Haziness induced by bentonite?

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BarrelMonkey

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Last week I set up my first ever fining trial. I'm planning to make a sparkling blanc de noir this year, and my base wine is ready to rack into a keg for cold stabilization. I wanted to make sure that it is protein/heat stable, so set up fining trails with bentonite. I'm using Albumex, which is a calcium bentonite. You're supposed to be able to add directly to wine, though I resuspended it in (distilled) water first. Per manufacturer's directions I set up 3 doses: 1, 2 and 3 g/L (together with an untreated control, of course).

After a week, the bentonite seems to have settled. It's easy to see because my base wine still had a slight blush to it, which has dropped out. However, all the treated samples seem to have a haziness to them. It's a little hard to see in this picture but very obvious in real life:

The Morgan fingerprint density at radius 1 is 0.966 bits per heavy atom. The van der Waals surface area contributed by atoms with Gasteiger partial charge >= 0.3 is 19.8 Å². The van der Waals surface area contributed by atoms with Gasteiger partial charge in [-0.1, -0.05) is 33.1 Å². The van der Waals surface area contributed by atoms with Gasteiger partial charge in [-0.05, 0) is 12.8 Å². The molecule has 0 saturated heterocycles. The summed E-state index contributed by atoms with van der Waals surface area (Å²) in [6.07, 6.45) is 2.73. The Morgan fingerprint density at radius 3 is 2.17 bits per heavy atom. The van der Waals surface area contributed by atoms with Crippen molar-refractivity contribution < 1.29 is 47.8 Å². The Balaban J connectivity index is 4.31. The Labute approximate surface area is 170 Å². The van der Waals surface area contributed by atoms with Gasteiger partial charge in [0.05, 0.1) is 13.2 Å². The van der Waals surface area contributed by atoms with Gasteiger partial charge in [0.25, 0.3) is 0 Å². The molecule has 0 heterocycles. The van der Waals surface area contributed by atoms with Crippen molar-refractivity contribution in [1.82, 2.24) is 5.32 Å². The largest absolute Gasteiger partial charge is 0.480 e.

fining_trials_0123 -.jpg

Anyone encounter this? Right now I'm inclined to go without fining and hope for the best - the untreated base wine seems crystal clear.
 

BarrelMonkey

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Thanks @stickman and @winemaker81. Not sure about tartrates: I left my samples at room temperature (probably warmer than my cellar temperature) rather than in the fridge, so not sure that would be enough to promote tartrate precipitation?

In Daniel Pambianchi's Modern Home Winemaking book I think he suggests leaving wine on bentonite while it cold stabilizes so that you only have to rack off once; I've heard conflicting advice (Scott Labs, I think?) suggesting to leave no longer than a week. And I know one professional sparkling winemaker who never does any fining, and one who always does. As they say, 10 winemakers, 11 opinions...
 
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In Daniel Pambianchi's Modern Home Winemaking book I think he suggests leaving wine on bentonite while it cold stabilizes so that you only have to rack off once;
This makes a lot of sense -- anything that eliminates a racking is good (well, within reason).

I'm going to the 2 week fermentation model (ferment to ~1.010, seal the fermenter, open on Day 14) as gross lees will have dropped, which cuts out 1 racking. I probably wouldn't do that for a light white, but for Chardonnay, yes.
 
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